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Court dismisses a matter challenging Uganda’s Supreme Court decision that upheld the enactment of Constitutional Amendment

East African Court of Justice, 30th September 2020: The First Instance Division dismisses a case (Reference No. 6 of 2019 Male H Mabirizi Kiwanuka vs. The Attorney General of Uganda) challenging the government over the decision of the Supreme Court of Uganda that upheld the enactment of Constitutional (Amendment) Act No. 2 of 2018.

He contested the legality of a host of actions, directives and decisions of the Executive, Legislative and Judicial branches of the Government of the Republic of Uganda (‘the Respondent State’) for their role in the conceptualization, processing and validation of Uganda's Constitutional (Amendment) Act of 2018.  

The background, on 20th December 2017, the Uganda Constitutional (Amendment) Bill No. 2 of 2017 was passed by the Parliament of Uganda and was assented to by the President of the Respondent State on 27th December 2017. The Applicant (Mabirizi) thereupon filed Constitutional Petition No. 49 of 2017 in the Constitutional Court of Uganda challenging the enactment of the resultant law, the Constitutional (Amendment) Act of 2018. Dissatisfied with the judgment of the Constitutional Court in that petition, he lodged Constitutional Appeal No. 2 of 2018 in the Supreme Court of Uganda. On 18th April 2019, the Supreme Court rendered its judgment in the said constitutional appeal, whereupon the Applicant lodged the present Reference in this Court.

The East African Court of Justice has held that the process leading up to the enactment of the Constitutional Amendment was time barred having fallen prey to the two-month time limit prescribed in Article 30(2) of the Treaty, but found that the impugned Supreme Court decision to have been filed within time. Article 30(2) of the Treaty provides that; The proceedings provided for in this Article shall be instituted within two months of the enactment, publication, directive, decision or action complained of, or in the absence thereof, of the day in which it came to the knowledge of the complainant, as the case may be.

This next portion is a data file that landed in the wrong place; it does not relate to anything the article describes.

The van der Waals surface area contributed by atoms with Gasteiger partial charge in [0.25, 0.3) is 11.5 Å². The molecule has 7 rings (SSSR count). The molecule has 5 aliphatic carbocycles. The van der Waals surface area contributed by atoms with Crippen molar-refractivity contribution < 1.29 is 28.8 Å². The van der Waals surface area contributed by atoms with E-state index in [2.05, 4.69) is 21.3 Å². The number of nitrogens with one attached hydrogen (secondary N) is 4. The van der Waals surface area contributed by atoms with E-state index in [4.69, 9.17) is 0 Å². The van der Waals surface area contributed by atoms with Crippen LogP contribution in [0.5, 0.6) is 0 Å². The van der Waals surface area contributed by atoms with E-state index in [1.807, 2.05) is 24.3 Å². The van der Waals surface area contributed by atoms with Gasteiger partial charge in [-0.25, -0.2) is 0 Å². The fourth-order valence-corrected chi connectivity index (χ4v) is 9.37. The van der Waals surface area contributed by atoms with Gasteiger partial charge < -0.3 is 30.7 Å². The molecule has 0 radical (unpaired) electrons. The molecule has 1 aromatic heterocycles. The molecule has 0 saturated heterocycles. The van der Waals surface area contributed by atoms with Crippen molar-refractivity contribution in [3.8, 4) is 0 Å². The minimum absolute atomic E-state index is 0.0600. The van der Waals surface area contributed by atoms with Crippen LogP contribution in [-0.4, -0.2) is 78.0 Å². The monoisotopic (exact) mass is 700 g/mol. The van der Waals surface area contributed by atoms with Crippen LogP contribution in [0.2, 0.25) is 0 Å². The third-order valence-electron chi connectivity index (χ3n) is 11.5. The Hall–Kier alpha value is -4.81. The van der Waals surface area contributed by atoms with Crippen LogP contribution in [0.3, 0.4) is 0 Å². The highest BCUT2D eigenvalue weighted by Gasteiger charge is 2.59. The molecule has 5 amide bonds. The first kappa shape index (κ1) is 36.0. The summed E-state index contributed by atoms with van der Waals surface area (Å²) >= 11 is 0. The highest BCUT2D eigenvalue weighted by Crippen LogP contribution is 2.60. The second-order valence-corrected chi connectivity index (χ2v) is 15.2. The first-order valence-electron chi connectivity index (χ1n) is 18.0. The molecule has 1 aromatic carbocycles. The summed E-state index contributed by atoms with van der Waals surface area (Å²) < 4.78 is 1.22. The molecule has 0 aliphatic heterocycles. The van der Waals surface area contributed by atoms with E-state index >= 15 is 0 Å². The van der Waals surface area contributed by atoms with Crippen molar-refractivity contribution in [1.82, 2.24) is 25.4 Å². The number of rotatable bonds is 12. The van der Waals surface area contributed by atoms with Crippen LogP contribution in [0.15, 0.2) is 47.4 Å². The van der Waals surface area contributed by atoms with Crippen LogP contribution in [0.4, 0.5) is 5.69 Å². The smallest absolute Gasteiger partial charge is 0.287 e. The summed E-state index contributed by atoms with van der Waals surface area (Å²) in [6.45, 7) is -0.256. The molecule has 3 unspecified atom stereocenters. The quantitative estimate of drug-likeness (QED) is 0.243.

The Court further found that the impugned decision was not res judicata and that it had jurisdiction to interrogate the matter. In addition, that it is clothed with exclusive jurisdiction over the interpretation of the Treaty, the notion that the Applicant could have (but did not) raise the matters in contention in the Reference before the domestic courts in Uganda is untenable. Given that the said issues had never been conclusively adjudicated by the Court, the defence of res judicata is unsustainable and the challenge to the Supreme Court’s decision was adjudged to represent a live dispute. Thus, it being trite law that nation states can be held internationally responsible for the wrongful actions of their judicial organs, the interrogation of the impugned Supreme Court decision to determine its consistency with the Treaty is well within this Court’s jurisdiction.

The EACJ found no Treaty violation by the Supreme Court on account of judicial ethics or in terms of its judicial process and result, finally, the Reference was dismissed with costs to the Respondent.

Both parties were present in Court to receive the Judgement that is The Respondent the Attorney General of the Republic of Uganda, Hon William Byaruhanga accompanied by Francis Atoke Solicitor General and other Counsels, as well as the Applicant Male H Mabirizi appearing in person.

Judgment was delivered via Video Conference by Honourable Justices of the First Instance Division: Lady Justice Monica Mugenyi (Principal Judge), Dr Charles Nyawello and Charles Nyachae.

ENDS

For more information, please contact:

Yufnalis Okubo
Registrar
East African Court of Justice
Arusha, Tanzania
Tel: +255 27 2162149
mail: Okubo [at] eachq.org
www.eacj.org

About the East African Court of Justice:

The East African Court of Justice (EACJ or ‘the Court’), is one of the organs of the East African Community established under Article 9 of the Treaty for the Establishment of the East African Community. Established in November 2001, the Court’s major responsibility is to ensure the adherence to law in the interpretation and application of and compliance with the EAC Treaty.

Arusha is the temporary seat of the Court until the Summit determines its permanent seat. The Court’s sub-registries are located in the respective National Courts in the Partner States.

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